01 Oct No Is Not a Four-Letter Word
I want you to dial into how well (or poorly) you say “no” to people.
Can you easily and honestly, without feeling any constriction in your body, say “no?” Or, do you say “maybe” when you really want to say “no?” Or, worse yet, do you say “yes” when you mean “no” and have no intention of fulfilling the promise you just made?
What we are really discussing here is how well you honor your feelings. There are consequences for being dishonest—to your relationships and to your sense of self. You have the right to say “no,” period. Of course, loving other people and being in relationships means doing things you may not want to do at times, but only because it is important to the other person. Consciously making that sacrifice is your choice.
There are lots of messy styles of not being able to embrace the “no” and being unable to simply say, “I don’t want to do that; this does not work for me,” without long-winded justifications but with the expectation that the other person can accept the boundary you have drawn.
The next question after considering how well you honor your desire to say “no” is: How well do you receive “no?”
What does it mean to you when someone says “no” to your request? Do you write a whole script about how they must not love or value you enough? Can you create space for the people in your life to be separate from you even though you are in a relationship? Again, this is not to say that a compromise cannot be reached, but a real compromise can only be reached if each person has the space to be honest.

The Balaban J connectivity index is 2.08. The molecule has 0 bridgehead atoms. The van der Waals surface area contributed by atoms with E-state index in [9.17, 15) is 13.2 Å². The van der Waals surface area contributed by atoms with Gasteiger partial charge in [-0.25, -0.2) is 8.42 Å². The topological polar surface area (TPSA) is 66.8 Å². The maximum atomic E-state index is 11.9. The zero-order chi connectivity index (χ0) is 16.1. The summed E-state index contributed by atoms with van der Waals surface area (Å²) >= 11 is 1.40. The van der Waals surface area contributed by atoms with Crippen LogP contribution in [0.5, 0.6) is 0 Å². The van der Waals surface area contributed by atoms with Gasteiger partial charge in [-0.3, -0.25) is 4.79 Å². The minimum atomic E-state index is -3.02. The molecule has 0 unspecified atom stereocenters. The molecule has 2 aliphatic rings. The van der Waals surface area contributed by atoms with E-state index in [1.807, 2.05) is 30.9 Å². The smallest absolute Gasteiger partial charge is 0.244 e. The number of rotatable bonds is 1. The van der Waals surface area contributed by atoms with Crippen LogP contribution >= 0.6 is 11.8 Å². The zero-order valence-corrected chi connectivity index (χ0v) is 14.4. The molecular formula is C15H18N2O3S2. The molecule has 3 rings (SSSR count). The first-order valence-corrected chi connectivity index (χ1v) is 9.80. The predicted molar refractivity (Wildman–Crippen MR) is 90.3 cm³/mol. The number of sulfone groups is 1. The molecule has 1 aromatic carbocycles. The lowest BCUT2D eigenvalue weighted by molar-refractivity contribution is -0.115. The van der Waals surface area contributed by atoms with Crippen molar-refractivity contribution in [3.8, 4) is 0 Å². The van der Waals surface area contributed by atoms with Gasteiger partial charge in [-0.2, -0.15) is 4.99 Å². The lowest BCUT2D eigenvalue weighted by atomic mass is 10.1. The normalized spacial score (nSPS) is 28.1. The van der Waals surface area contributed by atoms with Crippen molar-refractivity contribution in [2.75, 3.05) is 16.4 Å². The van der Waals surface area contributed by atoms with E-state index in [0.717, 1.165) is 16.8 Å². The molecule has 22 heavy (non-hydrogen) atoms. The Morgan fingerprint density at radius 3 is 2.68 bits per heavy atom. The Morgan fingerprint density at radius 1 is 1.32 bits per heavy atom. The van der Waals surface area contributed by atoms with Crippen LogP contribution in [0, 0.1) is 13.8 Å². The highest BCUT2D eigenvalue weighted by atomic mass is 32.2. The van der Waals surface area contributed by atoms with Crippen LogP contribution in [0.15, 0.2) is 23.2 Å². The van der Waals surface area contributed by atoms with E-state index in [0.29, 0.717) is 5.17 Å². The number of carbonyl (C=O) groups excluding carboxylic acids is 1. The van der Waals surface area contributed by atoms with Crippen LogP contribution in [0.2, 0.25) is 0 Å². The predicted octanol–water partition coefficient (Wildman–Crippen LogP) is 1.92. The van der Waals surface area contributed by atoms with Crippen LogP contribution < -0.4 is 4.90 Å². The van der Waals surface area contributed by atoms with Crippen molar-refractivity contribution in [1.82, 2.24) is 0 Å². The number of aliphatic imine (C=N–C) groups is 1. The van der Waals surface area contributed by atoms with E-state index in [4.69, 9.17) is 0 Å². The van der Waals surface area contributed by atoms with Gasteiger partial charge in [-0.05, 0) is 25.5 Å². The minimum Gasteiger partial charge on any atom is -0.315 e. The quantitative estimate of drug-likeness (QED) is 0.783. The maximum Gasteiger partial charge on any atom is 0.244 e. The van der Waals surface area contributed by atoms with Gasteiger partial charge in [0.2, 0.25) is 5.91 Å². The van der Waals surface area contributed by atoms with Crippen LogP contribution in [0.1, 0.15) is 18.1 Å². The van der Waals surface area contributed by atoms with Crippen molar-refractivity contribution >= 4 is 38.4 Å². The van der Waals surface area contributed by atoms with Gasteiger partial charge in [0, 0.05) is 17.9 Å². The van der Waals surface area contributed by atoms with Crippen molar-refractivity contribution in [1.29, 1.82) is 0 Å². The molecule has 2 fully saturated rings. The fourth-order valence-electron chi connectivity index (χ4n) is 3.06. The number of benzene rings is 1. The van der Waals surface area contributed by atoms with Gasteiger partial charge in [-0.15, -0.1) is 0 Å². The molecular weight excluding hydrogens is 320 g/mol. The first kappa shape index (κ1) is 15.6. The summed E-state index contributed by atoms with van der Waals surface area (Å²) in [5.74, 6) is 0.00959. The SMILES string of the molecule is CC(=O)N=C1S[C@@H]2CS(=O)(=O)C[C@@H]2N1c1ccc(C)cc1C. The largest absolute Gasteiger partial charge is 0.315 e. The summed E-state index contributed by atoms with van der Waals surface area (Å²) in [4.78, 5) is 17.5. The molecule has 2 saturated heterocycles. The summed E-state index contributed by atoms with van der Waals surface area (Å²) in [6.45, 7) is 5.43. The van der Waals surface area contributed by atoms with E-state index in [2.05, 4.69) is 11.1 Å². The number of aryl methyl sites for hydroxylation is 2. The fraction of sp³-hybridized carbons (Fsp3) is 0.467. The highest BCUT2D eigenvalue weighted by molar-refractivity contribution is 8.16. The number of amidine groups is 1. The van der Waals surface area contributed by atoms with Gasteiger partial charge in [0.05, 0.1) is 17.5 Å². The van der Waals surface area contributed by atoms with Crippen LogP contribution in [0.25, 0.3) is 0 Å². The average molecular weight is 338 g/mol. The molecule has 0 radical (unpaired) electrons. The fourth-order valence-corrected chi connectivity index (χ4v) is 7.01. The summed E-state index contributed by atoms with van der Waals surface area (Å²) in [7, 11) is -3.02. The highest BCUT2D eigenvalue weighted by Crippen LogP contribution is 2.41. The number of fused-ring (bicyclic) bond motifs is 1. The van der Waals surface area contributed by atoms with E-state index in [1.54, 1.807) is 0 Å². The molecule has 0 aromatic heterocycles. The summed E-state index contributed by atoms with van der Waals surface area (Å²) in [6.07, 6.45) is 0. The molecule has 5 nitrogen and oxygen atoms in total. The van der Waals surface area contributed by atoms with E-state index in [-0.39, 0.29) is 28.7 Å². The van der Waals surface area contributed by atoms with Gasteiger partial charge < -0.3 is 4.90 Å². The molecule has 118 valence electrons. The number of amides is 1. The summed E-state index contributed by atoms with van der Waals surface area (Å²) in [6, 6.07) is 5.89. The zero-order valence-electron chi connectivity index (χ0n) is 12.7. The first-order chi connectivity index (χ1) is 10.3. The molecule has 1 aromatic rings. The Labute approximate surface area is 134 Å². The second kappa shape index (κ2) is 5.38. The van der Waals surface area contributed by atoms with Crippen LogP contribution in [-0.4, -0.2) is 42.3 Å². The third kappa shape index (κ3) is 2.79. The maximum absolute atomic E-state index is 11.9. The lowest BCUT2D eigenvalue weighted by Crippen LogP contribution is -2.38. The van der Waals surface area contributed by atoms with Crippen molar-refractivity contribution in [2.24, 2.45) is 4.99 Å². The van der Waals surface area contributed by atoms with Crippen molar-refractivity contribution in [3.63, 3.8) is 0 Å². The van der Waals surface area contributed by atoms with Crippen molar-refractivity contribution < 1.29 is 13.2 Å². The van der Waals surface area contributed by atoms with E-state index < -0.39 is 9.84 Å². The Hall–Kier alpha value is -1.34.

There are many dysfunctional family systems in which “no” is considered disloyal and is simply not allowed. According to theorist Murray Bowen, these families have undifferentiated systems. Family differentiation refers to the degree to which differences and individuality is tolerated. In systems where saying “no” is a crime, family members’ individuality is viewed as disloyal and threatening to the family’s stability. If you come from an undifferentiated family that was emotionally stuck together, meaning the fears, anxieties, stresses, or joys of one family member were felt intensely and personally by all family members, than saying no and asserting your true desires in your current relationships may feel too threatening. But remember, now is not then.
Being able to honor yourself and draw boundaries by saying “no” is essential for your mental health. It is basically the difference between living authentically and living a lie. You can start by taking baby steps. Before you give an answer to anyone about anything, take a moment to think. Give yourself time by saying you will get back to them. People’s respect for your boundaries might shock you. In order to create relationships that are fulfilling, you must know, love, and honor your true self. Being able to say “no” is an important piece of that puzzle.
Did this tip resonate with you? Please share. What’s your relationship to “no?”
I hope you have an amazing week and, as always, take care of you.
Love Love Love